AUSTRALIA – Australia’s plant-based meat startup, v2food has raised US$35 million in Series A funding round led by Main Sequence Ventures and Hong Kong business magnate Li Ka-shing’s Horizons Ventures.

Sequoia Capital China and Fairfax Family’s investment fund Marinya Capital also participated in the investment.

v2food launched in October this year in Sydney through a partnership between the Commonwealth Scientific and Industrial Research Organisation (CSIRO), Main Sequence Ventures and Jack Cowin’s, Competitive Foods Australia – the group behind Hungry Jack’s.

The company seeks  to disrupt the food industry by offering plant-based meat alternatives. The startup will use the proceeds to expand R&D efforts including building a new research and production facility.

The team is also building a US$20 million plant to produce plant based meat, which is expected to begin operations in Australia in 2020.

“This is an important step towards v2food’s goal of transforming the way the world produces food,” said Nick Hazell v2food Founder and CEO.

“There is a big shortfall between the amount of meat we produce today and the amount needed to feed the growing global population. There will be nearly 10 billion people on Earth by 2050.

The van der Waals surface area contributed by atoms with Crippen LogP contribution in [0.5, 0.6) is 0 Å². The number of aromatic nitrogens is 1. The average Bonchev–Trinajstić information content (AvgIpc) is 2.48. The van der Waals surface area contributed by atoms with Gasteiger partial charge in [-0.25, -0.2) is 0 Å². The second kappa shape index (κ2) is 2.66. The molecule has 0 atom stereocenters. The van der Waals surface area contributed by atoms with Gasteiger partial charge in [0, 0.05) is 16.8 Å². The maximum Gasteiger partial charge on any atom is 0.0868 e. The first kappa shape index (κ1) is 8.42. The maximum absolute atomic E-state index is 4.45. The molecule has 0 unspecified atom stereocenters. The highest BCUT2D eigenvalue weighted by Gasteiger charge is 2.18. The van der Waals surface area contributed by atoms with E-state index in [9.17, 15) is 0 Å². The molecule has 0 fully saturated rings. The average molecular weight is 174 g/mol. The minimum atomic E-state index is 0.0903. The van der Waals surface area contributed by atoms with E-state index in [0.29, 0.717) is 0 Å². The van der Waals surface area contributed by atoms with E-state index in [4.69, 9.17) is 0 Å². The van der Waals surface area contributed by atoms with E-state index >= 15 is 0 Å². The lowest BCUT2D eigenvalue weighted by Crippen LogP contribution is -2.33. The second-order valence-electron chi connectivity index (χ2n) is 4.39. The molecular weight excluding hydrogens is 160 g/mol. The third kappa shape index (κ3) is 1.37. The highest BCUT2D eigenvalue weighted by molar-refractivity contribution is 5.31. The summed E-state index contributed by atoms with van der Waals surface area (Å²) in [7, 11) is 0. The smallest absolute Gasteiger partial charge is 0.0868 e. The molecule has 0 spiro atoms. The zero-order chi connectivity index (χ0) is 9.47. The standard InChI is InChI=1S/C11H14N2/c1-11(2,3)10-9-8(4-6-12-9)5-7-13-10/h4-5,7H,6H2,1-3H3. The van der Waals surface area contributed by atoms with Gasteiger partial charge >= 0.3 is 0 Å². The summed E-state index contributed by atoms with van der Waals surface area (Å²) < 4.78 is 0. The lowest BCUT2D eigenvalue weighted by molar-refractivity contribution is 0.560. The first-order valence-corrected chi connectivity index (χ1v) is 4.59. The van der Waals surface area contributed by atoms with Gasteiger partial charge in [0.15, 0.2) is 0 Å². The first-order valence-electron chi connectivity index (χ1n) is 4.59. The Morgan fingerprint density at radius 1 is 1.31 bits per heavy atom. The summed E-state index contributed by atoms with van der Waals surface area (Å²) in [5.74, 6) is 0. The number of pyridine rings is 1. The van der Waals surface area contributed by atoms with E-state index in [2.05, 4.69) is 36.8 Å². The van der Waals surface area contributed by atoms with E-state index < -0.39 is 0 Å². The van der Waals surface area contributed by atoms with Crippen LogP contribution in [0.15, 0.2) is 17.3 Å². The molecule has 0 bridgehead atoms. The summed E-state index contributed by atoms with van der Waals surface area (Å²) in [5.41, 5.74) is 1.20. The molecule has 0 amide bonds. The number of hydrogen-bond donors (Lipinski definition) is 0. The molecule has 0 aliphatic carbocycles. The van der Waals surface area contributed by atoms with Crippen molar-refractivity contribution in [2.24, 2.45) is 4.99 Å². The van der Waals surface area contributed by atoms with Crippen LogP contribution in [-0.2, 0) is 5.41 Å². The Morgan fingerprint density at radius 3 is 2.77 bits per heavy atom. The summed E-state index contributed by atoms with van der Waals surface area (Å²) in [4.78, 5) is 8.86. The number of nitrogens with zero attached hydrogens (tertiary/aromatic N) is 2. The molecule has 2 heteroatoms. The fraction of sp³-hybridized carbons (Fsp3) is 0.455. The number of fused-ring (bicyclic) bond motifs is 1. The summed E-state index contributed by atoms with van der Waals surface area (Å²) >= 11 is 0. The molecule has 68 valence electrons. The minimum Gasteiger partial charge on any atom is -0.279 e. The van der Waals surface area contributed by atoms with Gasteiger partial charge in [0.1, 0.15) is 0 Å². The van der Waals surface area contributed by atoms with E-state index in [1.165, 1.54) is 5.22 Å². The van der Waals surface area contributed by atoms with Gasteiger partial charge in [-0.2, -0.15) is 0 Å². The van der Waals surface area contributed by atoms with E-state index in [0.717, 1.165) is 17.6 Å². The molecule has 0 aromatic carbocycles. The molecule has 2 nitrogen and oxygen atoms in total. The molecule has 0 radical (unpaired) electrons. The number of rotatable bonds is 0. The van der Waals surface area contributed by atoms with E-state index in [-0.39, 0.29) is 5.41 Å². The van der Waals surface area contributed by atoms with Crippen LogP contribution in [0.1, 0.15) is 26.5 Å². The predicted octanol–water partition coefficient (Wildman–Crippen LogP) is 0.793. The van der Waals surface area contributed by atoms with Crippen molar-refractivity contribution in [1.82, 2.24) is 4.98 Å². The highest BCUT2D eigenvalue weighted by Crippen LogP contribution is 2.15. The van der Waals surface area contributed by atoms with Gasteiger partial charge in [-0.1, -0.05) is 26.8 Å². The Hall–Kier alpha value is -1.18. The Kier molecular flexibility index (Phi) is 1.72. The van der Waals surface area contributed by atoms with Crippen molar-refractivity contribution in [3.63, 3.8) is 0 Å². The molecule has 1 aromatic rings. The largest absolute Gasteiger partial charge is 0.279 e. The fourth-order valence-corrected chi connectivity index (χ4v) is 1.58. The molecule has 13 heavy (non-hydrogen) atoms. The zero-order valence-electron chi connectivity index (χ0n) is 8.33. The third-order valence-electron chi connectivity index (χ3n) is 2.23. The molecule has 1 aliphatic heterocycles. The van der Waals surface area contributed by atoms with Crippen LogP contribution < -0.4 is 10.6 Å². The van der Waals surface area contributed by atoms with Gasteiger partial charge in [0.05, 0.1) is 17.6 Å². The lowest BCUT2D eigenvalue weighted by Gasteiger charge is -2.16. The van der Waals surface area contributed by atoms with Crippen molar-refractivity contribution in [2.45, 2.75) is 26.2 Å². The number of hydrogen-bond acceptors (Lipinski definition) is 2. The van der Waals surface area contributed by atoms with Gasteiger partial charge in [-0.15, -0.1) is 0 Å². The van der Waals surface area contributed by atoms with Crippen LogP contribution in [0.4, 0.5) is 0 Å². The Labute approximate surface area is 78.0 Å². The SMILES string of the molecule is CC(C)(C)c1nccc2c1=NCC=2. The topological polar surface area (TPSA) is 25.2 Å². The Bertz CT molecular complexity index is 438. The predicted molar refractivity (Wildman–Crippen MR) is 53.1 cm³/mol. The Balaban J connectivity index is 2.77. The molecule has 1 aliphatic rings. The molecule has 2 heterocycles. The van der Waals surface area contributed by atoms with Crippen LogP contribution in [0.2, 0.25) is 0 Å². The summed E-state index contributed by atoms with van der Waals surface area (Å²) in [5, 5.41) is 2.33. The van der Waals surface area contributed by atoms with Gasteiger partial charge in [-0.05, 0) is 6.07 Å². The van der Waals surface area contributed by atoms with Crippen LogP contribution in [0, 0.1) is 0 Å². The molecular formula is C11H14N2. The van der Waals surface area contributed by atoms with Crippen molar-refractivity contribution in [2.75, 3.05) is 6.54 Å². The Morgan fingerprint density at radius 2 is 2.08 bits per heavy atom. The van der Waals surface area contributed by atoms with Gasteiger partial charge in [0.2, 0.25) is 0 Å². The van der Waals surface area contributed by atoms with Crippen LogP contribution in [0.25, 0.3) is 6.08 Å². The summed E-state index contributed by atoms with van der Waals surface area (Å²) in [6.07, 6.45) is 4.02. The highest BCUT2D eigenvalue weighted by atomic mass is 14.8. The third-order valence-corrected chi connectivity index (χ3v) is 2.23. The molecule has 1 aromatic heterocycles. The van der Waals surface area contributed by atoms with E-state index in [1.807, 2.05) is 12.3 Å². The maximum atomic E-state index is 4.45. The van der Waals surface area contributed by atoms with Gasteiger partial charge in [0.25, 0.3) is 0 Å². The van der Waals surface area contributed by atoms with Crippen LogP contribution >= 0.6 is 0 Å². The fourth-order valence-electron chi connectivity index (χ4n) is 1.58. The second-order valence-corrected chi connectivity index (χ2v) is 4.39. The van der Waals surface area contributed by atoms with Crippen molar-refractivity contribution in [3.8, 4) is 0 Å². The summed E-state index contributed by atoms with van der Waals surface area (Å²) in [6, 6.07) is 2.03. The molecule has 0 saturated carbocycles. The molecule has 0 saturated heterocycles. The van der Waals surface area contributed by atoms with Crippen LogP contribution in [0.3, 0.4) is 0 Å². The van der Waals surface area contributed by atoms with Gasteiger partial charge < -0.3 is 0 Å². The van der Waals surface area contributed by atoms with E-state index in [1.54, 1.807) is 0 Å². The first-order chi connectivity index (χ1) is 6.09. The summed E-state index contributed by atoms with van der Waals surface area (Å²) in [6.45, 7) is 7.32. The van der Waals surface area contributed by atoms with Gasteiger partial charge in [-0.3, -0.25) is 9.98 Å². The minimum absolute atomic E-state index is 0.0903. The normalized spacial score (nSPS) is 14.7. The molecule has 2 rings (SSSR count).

“Our mission is clear — to provide everyday people with plant-based meat that tastes great and is good for the environment. It’s imperative that we scale quickly because these global issues need immediate solutions and we are fortunate to have secured these outstanding global partners to help propel us forward.” 

v2food released its first product in October this year in partnership with the Rebel Whopper, a plant-based alternative to Hungry Jack’s traditional Whopper and plans to launch new products in outlets across Australia in the next few months.

The new investment, which was oversubscribed, will also see investors including Horizons Ventures and Sequoia Capital utilise their global networks to help v2food expand sales and marketing efforts offshore.

v2food joins other plant-based meat brands from Australia and New Zealand such as Soulfresh’s Eaty range and Sunfed’s Chicken Free Chicken.

According to the CSIRO, the plant-based meat market is set to be worth more than US$6 billion by 2030 in Australia, which will present a big opportunity for existing meat and grain producers.

The startup plans to expand in the Asia-Pacific region in the next growth phase.

Meanwhile, Impossible Foods is said to be in talks with investors seeking to to raise between US$300 million and US$500 million in a new round, reports Reuters.

The funding could potentially raise Impossible Foods valuation upto US$5 billion, doubling the US$2 billion valuation the plant based foods startup attained in May.

The California-based company is seeking to capitalize on growing consumer demand for meat alternatives.